After the ouster of Saddam, America and its allies hoped United Nations involvement would blunt the hostility of those opposed to the enterprise of Middle East change. Turtle Bay, however, was a different place then.
Only few dared to snicker back in 2003 when Mr. Annan and other officials habitually used terms like "international legitimacy" and "moral authority" to describe their organization. Those descriptions have now been replaced by desperate calls for healing a bankrupt and corrupt United Nations.
Either way, any hope for a significant U.N. role in Iraq was lost in August 2003, when a terrorist blew up the U.N. Baghdad headquarters, killing 21 in the process, including Sergio Vieira de Mello of Brazil. A traumatized United Nations withdrew from the country, only to return with a tiny staff and less ambitious hopes for influence.
A Pakistani diplomat named by Mr. Annan a year after the bombing to be his point man in Iraq, Ashraf Qazi, headed a small group of officials who huddled inside Baghdad's Green Zone, paralyzed by security concerns. As Iraqi citizens and American troops put their lives on the line, and as the country marked significant political successes such as last winter's parliamentary elections, many in the mission were busy watching the historic India—Pakistan cricket match on satellite television in the U.N. compound's basement.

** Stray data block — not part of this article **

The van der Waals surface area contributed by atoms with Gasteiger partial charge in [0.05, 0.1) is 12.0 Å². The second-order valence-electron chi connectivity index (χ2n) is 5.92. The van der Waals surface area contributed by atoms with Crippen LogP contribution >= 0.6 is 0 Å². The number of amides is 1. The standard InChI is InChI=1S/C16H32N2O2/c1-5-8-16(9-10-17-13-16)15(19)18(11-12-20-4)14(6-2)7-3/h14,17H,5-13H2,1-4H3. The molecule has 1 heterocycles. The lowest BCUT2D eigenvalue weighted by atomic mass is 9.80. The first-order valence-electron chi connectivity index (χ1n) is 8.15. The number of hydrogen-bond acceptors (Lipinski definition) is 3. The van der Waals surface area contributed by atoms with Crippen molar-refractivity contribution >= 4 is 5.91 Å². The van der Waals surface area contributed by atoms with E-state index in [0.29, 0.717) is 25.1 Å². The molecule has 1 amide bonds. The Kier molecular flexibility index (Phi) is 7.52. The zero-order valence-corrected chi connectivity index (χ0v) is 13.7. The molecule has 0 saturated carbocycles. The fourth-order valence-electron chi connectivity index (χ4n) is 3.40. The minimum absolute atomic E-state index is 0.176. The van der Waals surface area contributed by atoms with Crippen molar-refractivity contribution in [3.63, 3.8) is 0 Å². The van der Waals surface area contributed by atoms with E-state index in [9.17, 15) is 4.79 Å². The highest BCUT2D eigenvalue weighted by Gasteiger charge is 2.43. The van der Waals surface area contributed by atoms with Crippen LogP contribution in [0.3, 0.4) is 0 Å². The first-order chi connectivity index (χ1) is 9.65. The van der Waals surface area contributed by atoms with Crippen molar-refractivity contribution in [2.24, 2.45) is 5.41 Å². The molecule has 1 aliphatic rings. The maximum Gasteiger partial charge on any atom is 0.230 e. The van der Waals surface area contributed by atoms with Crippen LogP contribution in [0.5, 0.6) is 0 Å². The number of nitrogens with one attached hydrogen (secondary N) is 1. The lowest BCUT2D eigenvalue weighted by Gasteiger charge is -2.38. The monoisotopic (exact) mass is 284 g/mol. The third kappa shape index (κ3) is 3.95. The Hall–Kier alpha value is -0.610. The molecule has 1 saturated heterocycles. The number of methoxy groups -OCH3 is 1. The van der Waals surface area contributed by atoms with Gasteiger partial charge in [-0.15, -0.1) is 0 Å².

Mr. Qazi made political blunders initially, as when he arrived for a crucial meeting with the Shiite spiritual leader, Grand Ayatollah Ali al—Sistani, with an Urdu to Farsi interpreter at his side. Slighted by being considered more Farsi than Arab, the Iraqi religious icon signaled he would decline to see Mr. Qazi in the future.
Mr. Qazi has conferred with top Iraqi politicians since, and U.N. election experts played a minor role in advising about some technical aspects of running national polls. The organization's involvement was nevertheless seen as marginal.
"We have been here all along," Mr. Annan said Saturday after meeting with Prime Minister Al—Jafari, answering a reporter who described the U.N. involvement in the country as "rather late." The United Nations also plans to be even more involved now, the secretary—general protested.
Last week, however, Mr. Annan wrote Secretary of State Rice and the British foreign minister, Jack Straw, that the United Nations could not extend its presence beyond Baghdad unless Britain or America dedicated aircraft for the travel needs of Mr. Qazi's mission. Washington wants the United Nations to be more involved, and it urged Mr. Annan to visit Iraq. Mr. Annan, meanwhile, continues to raise the stakes by asking for more assets in return.